I refuse to spoilertag anything in this review, because people, this book is nearly 200 years old. You’ve had ample time to read this book, if anything in my review spoils it for you, on your own head be it.
Captain Robert Walton writes letters to his sister Margaret, recounting his journey to the North Pole in a quest for scientific fame. He writes of the strange and charismatic man they rescue in the wilderness, a Victor Frankenstein. Through Walton’s letters, we also get Frankenstein’s tale of terrible hubris, as well as the story within the story of the creature Frankenstein in his arrogance created and abandoned to ultimately wreak havoc.
The son of a rich and loving parents, Victor Frankenstein is able to pursue his dreams as a student of science and natural philosophy. He goes to Ingolstadt in Germany and becomes obsessed with the idea of reanimating dead matter. He labours for years with his theories and eventually creates a disfigured giant cobbled together of all sort of scavenged corpses and manages to infuse the creature with life. He’s so horrified by its yellow skin and ghastly visage that he runs away from the flat where he conducted his experiments and promptly has a nervous breakdown.
Being a scientific genius doesn’t go so well for Victor Frankenstein. The creature he created and then ran away from is a sentient being, not all too pleased that its creator made it into such a terrifying monster. The creature longs for companionship and friendship, but has been met with only shrieks of terror and rejection whereever it goes. Victor meets the creature again, after becoming convinced it murdered his younger brother and allowed an innocent woman to hang for the crime (he’s not wrong). The monster has taught himself to speak and reason and rails at his creator for basically giving him life he never asked for and then abanoning him to a life of loneliness and despair. He demands that Victor make him a companion, as he, like all living creatures is entitled to a mate and happiness.
Victor goes off into the wilds of Scotland to create a bride for the monster, but is so plagued by guilt because of the actions of his first creation that he cannot go through with it. He destroys the female he was making, causing the creature to appear and swear his vengeance. Suffice to say, things don’t go well for Frankenstein, or most of his extended family and he eventually ends up nearly frozen to death in the Arctic telling his story to an explorer.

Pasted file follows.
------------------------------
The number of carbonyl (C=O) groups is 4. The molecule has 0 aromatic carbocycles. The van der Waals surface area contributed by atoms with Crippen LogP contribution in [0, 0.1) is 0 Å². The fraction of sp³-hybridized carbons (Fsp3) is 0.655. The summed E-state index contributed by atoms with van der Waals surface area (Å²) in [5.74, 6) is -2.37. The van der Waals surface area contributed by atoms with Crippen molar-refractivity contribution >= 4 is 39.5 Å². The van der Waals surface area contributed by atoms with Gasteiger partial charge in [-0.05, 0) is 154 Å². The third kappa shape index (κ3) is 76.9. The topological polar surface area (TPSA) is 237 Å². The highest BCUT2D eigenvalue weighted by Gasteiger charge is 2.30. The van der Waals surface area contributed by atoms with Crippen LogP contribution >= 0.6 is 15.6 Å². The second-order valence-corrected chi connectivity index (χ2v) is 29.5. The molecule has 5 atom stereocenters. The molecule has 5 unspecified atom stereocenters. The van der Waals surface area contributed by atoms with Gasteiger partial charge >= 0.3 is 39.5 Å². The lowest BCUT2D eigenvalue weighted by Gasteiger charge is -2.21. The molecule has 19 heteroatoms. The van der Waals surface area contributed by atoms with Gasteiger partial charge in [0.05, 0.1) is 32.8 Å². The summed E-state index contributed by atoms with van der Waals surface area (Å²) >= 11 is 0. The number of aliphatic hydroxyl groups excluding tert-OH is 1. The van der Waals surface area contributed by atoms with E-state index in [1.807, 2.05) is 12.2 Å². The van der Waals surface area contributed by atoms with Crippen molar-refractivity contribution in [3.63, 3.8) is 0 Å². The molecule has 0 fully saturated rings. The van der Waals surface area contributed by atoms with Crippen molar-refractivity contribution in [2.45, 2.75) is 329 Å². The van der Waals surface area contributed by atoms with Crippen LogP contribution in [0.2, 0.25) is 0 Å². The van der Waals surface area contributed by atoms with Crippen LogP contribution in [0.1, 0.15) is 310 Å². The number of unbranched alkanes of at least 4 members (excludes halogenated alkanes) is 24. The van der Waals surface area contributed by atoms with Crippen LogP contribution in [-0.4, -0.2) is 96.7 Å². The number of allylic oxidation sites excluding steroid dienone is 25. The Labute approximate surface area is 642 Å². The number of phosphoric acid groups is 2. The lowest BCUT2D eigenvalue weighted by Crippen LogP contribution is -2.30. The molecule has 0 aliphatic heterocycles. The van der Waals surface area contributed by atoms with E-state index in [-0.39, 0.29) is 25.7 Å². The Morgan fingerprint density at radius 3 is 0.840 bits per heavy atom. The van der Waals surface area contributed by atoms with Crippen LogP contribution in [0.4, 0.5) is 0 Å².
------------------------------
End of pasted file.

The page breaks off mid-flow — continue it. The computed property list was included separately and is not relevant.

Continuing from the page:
Frankenstein was not what I expected, mainly because most of my impressions come from pop culture references and my knowledge of movies (none of which I’ve actually seen). I was pretty sure there wasn’t going to be a a mob with pitchforks trying to kill anyone, or a hunchbacked servant with a lisp or Victor Frankenstein triumphantly exclaiming: “It’s alive!” but I wasn’t expecting to feel so much sympathy with the creature, who really is dealt a very shitty hand. It goes on quite the murderous rampage throughout the book, which isn’t exactly a nice thing to do, but I feel that Victor bears at least half, if not more of the blame, as he is the one who imbued a freakish patchwork of corpseparts with life and then ran away, forcing the creature to fend for itself. If you’re an awful and neglectful parent, you don’t get to turn around and be upset when your child turns out less than stellar in the morals department.
While I didn’t exactly love the book, it was very interesting to me, and I am in awe of young Mary Shelley who started the book when she was 18. On a dare. Really, that girl was wicked talented. Her Frankenstein is so much more of a lasting classic than the poetry of her then much more famous husband and still inspires people today. One of the reasons I wanted to read the book was so that I could finally start watching Frankenstein, M.D, from the creators of The Lizzie Bennet Diaries and Emma Approved. I love getting my classics retold in YouTube video form, it seems. I wasn’t expecting such a sophisticated book. The story within a story within a story narrative, the philosophical and moral quandries that are discussed throughout the the book, the genuine horror of the situation – girl is a genius. The book is frequently described as the first science fiction novel, and it’s certainly a very good creaping horror story. Having read up on her on Wikipedia before writing this review, I also had no idea just how awesome a lady Mary Shelley seems to have been, and how scandalous her relationship with Percy Shelley actually was.
Enjoy this insight into their lives, courtesy of Katie Beaton:
Crossposted on my blog.